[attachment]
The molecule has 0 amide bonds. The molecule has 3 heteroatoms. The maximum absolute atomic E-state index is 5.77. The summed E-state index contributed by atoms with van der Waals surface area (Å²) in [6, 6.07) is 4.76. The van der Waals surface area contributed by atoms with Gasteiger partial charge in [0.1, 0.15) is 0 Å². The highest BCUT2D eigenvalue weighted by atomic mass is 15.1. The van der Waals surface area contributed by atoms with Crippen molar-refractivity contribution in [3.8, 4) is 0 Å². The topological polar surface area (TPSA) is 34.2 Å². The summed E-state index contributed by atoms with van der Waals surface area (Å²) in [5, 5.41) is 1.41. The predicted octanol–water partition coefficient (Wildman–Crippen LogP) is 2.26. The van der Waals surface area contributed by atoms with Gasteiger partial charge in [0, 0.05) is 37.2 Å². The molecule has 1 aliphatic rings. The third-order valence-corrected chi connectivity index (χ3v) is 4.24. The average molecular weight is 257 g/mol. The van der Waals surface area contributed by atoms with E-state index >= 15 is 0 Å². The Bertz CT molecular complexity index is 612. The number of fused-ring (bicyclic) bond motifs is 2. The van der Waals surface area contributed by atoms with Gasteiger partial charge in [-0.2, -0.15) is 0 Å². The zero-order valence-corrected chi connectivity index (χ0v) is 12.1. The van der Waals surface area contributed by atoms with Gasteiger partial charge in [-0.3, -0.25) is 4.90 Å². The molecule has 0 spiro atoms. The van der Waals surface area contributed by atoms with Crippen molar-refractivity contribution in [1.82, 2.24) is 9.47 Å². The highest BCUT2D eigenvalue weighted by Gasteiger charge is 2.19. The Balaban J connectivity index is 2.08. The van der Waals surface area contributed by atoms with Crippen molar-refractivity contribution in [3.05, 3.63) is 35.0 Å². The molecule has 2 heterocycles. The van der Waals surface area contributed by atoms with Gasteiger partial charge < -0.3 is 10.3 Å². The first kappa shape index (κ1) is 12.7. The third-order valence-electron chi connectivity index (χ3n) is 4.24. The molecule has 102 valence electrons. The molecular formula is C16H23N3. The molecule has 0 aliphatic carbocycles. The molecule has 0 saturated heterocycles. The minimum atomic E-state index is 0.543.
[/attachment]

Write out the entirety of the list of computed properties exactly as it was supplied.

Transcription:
The molecule has 0 amide bonds. The molecule has 3 heteroatoms. The maximum absolute atomic E-state index is 5.77. The summed E-state index contributed by atoms with van der Waals surface area (Å²) in [6, 6.07) is 4.76. The van der Waals surface area contributed by atoms with Gasteiger partial charge in [0.1, 0.15) is 0 Å². The highest BCUT2D eigenvalue weighted by atomic mass is 15.1. The van der Waals surface area contributed by atoms with Crippen molar-refractivity contribution in [3.8, 4) is 0 Å². The topological polar surface area (TPSA) is 34.2 Å². The summed E-state index contributed by atoms with van der Waals surface area (Å²) in [5, 5.41) is 1.41. The predicted octanol–water partition coefficient (Wildman–Crippen LogP) is 2.26. The van der Waals surface area contributed by atoms with Gasteiger partial charge in [0, 0.05) is 37.2 Å². The molecule has 1 aliphatic rings. The third-order valence-corrected chi connectivity index (χ3v) is 4.24. The average molecular weight is 257 g/mol. The van der Waals surface area contributed by atoms with E-state index >= 15 is 0 Å². The Bertz CT molecular complexity index is 612. The number of fused-ring (bicyclic) bond motifs is 2. The van der Waals surface area contributed by atoms with Gasteiger partial charge in [-0.2, -0.15) is 0 Å². The zero-order valence-corrected chi connectivity index (χ0v) is 12.1. The van der Waals surface area contributed by atoms with Gasteiger partial charge in [-0.3, -0.25) is 4.90 Å². The molecule has 0 spiro atoms. The van der Waals surface area contributed by atoms with Crippen molar-refractivity contribution in [1.82, 2.24) is 9.47 Å². The highest BCUT2D eigenvalue weighted by Gasteiger charge is 2.19. The Balaban J connectivity index is 2.08. The van der Waals surface area contributed by atoms with Crippen molar-refractivity contribution in [3.05, 3.63) is 35.0 Å². The molecule has 2 heterocycles. The van der Waals surface area contributed by atoms with Gasteiger partial charge < -0.3 is 10.3 Å². The first kappa shape index (κ1) is 12.7. The third-order valence-electron chi connectivity index (χ3n) is 4.24. The molecule has 102 valence electrons. The molecular formula is C16H23N3. The molecule has 0 aliphatic carbocycles. The molecule has 0 saturated heterocycles. The minimum atomic E-state index is 0.543.